Queer Conversations on Culture and the Arts presents:
Ann Cvetkovich in Conversation with Tammy Rae Carland
Friday, September 28, 2012
California College of the Arts, San Francisco
1111 Eighth Street (16th Street at Wisconsin)
I always want people to take their own connections seriously. There is a kind of political depression that can come from the sense of belatedness we discussed earlier: “they had this special set of relations and we don’t.” With respect to queer art worlds, for example, people will turn to Paris modernism in the 1920s with Gertrude Stein and Alice B. Toklas, Natalie Barney, Renée Vivien. People look to the 1950s in New York with the Beats and the abstract expressionists. Or later with Andy Warhol and the Factory. There is still a tremendous amount of scholarship to be done just to fully excavate those queer social worlds. But I want that work not to mystify those worlds but instead to provide enabling models for you and me having this conversation or for the conversations I have with my friends. We are having a salon right here, right now just as they had in Paris in the 20s, or in New York in the 50s and 60s. Everyone was important to those networks, not just the big famous dudes… – Ann Cvetkovich
Ann Cvetkovich is Ellen Clayton Garwood Centennial Professor of English and Professor of Women’s and Gender Studies at the University of Texas at Austin. She is the author of Mixed Feelings: Feminism, Mass Culture, and Victorian Sensationalism (Rutgers, 1992), An Archive of Feelings: Trauma, Sexuality, and Lesbian Public Cultures (Duke, 2003), and Depression: A Public Feeling (Duke, 2012). She co-edited (with Janet Staiger and Ann Reynolds) Political Emotions (Routledge, 2010), and she has been coeditor, with Annamarie Jagose, of GLQ: A Journal of Lesbian and Gay Studies.
About the Work
An Archive of Feelings contends that the field of trauma studies, limited by too strict a division between the public and the private, has overlooked the experiences of women and queers. Rejecting the pathologizing understandings of trauma that permeate medical and clinical discourses on the subject, Cvetkovich develops instead a sex-positive approach missing even from most feminist work on trauma. She challenges the field to engage more fully with sexual trauma and the wide range of feelings in its vicinity, including those associated with butch-femme sex and aids activism and caretaking.
In Depression: A Public Feeling, Ann Cvetkovich combines memoir and critical essay in search of ways of writing about depression as a cultural and political phenomenon that offer alternatives to medical models.
Cvetkovich draws on an unusual archive, including accounts of early Christian acedia and spiritual despair, texts connecting the histories of slavery and colonialism with their violent present-day legacies, and utopian spaces created from lesbian feminist practices of crafting. She herself seeks to craft a queer cultural analysis that accounts for depression as a historical category, a felt experience, and a point of entry into discussions about theory, contemporary culture, and everyday life. Depression: A Public Feeling suggests that utopian visions can reside in daily habits and practices, such as writing and yoga, and it highlights the centrality of somatic and felt experience to political activism and social transformation.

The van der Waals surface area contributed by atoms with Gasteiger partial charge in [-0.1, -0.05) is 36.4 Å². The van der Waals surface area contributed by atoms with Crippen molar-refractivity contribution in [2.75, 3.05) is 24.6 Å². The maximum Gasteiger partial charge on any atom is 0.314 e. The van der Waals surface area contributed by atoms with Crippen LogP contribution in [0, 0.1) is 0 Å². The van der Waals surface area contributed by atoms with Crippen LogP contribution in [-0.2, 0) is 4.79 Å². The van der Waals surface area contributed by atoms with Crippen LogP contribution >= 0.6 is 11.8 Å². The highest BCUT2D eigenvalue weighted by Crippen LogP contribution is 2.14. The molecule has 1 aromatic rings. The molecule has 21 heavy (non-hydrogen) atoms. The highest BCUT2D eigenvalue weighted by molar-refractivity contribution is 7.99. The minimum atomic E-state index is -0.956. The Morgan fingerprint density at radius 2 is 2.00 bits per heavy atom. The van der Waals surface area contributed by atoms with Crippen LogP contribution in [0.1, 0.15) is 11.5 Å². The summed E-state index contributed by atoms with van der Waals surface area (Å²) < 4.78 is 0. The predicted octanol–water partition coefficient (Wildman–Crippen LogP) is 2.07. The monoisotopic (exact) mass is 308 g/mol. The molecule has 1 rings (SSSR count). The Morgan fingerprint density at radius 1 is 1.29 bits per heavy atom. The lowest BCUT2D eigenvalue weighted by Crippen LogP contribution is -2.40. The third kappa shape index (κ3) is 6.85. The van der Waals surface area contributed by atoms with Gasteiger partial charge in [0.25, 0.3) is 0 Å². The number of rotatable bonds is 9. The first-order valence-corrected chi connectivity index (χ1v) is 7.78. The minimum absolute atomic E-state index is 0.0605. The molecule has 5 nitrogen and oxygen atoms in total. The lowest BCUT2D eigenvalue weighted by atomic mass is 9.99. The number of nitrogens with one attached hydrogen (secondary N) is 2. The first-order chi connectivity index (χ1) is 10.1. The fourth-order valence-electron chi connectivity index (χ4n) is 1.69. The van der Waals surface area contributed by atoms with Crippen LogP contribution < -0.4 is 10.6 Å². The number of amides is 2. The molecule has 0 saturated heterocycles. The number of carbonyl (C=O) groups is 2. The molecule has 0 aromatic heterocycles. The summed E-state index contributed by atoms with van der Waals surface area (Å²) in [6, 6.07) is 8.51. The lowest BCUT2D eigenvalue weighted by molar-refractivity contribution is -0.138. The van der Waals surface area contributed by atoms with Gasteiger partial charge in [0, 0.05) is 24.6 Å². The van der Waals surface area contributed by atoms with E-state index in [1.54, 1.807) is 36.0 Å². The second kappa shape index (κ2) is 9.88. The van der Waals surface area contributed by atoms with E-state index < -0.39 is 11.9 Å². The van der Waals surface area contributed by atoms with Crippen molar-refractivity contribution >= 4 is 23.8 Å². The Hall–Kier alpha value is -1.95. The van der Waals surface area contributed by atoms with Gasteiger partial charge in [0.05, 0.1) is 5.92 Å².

Tammy Rae Carland is an artist who primarily works with photography, experimental video and interdisciplinary materials dealing with issues of marginalization, affect and more recently performance and comedy. She has screened and exhibited her work internationally and was recently included in the 12th Istanbul Biennale in Turkey, Seeing Gertrude Stein at the Contemporary Jewish Museum and the Bay Area Now 6 exhibition at Yerba Buena Center for the Arts in San Francisco. In the 1990’s Carland independently produced a series of influential fanzines, including I (heart) Amy Carter and from 1997-2005 co-ran Mr. Lady Records and Videos, an independent record label and video art distribution company dedicated to the production of feminist and queer culture. Tammy Rae Carland received her MFA from UC Irvine, her BA from The Evergreen State College in Olympia Washington and attended the Whitney Independent Study Program in New York City. She is a Professor at the California College of the Arts where she also Chairs the Photography Program.
About the Work
I’m Dying Up Here
“In her most recent photographic series, Carland’s isolated figures live in an unsettled state, seemingly caught mid-act. The figures rest between being obscured and exposed by the heavy dark cloaking of the background. Each background is both visible and invisible, with subtle texture only coming into focus as one approaches the photograph. Even when there is no figure present, the environments in each image lie in waiting for something, giving one the sensation of anticipation, fear and self-doubt that accompany the act of performing.” – Julie Henson of the DAILYSERVINGS
Funny Face I Love You
“A foundation for Carland’s project was the link between Roland Barthes’ punctum—that elusive traumatic element that allows certain photographs to relate rather than just represent—and the punch line, the zinger that connects a joke to a more complicated narrative. This punctum/punch line wordplay highlights the wound central to each etymology: in the former a Biblical wound that made Christ human, in the latter an ultimate provocation that is equivalent to a punch.
Funny Face I Love You arrives at a crucial moment in the photographic crisis; there is an excess of creative imagery right now, so much so that we require aggregators to help sort through the madness. Yet projects like Carland’s document the historical affect of an aesthetic transition, from the punctum’s wounded mourning to the punch line’s stab of defiance.” – Dena Beard Art Practical